Understanding the Potentials of Social Media in Collaborative Learning

Understanding the Potentials of Social Media in Collaborative Learning

Adem Karahoca (Bahcesehir University, Turkey) and İlker Yengin (A*STAR, Institute of High Performance Computing, Singapore)
DOI: 10.4018/978-1-5225-7601-3.ch046
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Social media is used daily on many occasions to form communities. More than just being a place for connecting people to larger communities, social media has become a platform technology to enable creating and sharing knowledge. Social media is a potential technology to improve collaborative learning practices. Thus, players in education field should investigate and understand the beneficial use of social media. This chapter illustrates the potential benefits of using social media in collaborative learning. Collaborative learning with social media technology is analyzed with extensive examples from the research studies. These examples are carefully reviewed by providing a critical analysis of the benefits and drawbacks of the social media on learning.
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Social Media

Before starting to talk about social media, it should be defined with a clear distinction from the interchangeably used terms such as “social networking”. Social networking is defined in Meriem-Webster dictionary as “forms of electronic communication (as websites for social networking and microblogging) through which users creates online communities to share information, ideas, personal messages, and other content (as videos)”. The same dictionary defines the social media as “a creation and maintenance of personal and business relationships especially online”.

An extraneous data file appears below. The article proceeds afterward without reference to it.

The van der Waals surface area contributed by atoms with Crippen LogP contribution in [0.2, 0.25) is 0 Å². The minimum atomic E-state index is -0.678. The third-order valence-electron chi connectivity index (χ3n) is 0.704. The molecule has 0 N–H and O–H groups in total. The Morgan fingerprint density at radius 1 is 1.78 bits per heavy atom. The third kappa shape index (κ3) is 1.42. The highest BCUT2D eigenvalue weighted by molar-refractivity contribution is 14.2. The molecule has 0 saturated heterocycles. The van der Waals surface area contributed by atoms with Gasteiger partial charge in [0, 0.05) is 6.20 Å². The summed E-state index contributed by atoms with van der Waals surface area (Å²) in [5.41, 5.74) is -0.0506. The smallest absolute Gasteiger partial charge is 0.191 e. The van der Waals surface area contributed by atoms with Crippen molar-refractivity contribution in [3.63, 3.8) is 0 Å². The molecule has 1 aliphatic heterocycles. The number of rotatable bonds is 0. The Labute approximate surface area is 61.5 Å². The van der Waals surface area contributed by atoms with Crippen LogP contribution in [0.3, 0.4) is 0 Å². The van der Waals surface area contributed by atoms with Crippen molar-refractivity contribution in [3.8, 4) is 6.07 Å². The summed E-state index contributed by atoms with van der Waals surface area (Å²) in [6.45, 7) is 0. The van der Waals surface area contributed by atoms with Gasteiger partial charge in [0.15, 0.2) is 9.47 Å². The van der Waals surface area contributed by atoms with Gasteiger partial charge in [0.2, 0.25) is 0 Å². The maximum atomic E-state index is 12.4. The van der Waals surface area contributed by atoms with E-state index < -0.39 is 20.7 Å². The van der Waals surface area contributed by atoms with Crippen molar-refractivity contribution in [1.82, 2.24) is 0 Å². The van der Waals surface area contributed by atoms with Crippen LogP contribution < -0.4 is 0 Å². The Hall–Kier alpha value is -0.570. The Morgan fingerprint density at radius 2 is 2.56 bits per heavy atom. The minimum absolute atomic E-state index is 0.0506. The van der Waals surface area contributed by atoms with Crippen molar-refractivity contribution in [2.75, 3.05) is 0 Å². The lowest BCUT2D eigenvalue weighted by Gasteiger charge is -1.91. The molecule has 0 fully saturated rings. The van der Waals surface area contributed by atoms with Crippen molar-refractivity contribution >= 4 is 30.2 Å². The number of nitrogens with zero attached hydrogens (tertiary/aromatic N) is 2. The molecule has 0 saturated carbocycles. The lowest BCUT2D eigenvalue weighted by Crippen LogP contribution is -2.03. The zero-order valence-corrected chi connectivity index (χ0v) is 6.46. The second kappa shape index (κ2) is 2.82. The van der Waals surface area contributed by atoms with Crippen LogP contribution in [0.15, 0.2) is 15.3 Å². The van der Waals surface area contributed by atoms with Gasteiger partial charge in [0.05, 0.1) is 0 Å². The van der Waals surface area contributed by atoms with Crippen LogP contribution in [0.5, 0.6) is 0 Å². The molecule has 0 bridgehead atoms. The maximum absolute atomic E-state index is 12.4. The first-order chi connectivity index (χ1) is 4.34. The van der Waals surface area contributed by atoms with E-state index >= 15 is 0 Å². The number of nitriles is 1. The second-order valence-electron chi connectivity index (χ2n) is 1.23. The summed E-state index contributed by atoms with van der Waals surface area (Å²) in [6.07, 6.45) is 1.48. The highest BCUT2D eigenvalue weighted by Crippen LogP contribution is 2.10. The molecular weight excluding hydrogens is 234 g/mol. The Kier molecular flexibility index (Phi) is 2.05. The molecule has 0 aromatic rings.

Several authors defined “social networking” as a venue for users to share their activities and interests with others in a particular community (Fenton, 2012). Social networking allows users to have an online profile in a bounded system to connect with other users to communicate and collaborate (Boyd & Ellison, 2007).

Different authors defined “social media” as a way of creative expression (Gauntlett, & Thomsen, 2013; Zagalo & Branco, 2015), exchanging user-generated content (Kaplan & Haenlein, 2010), spreading and sharing meaningful and valuable content (Jenkins, Ford, & Green, 2013) in a culture of collaboration and connectivity (Dijck, 2013) using web technologies such as web 2.0 (Power 2007 ;Tuten 2008 & Brown 2009).

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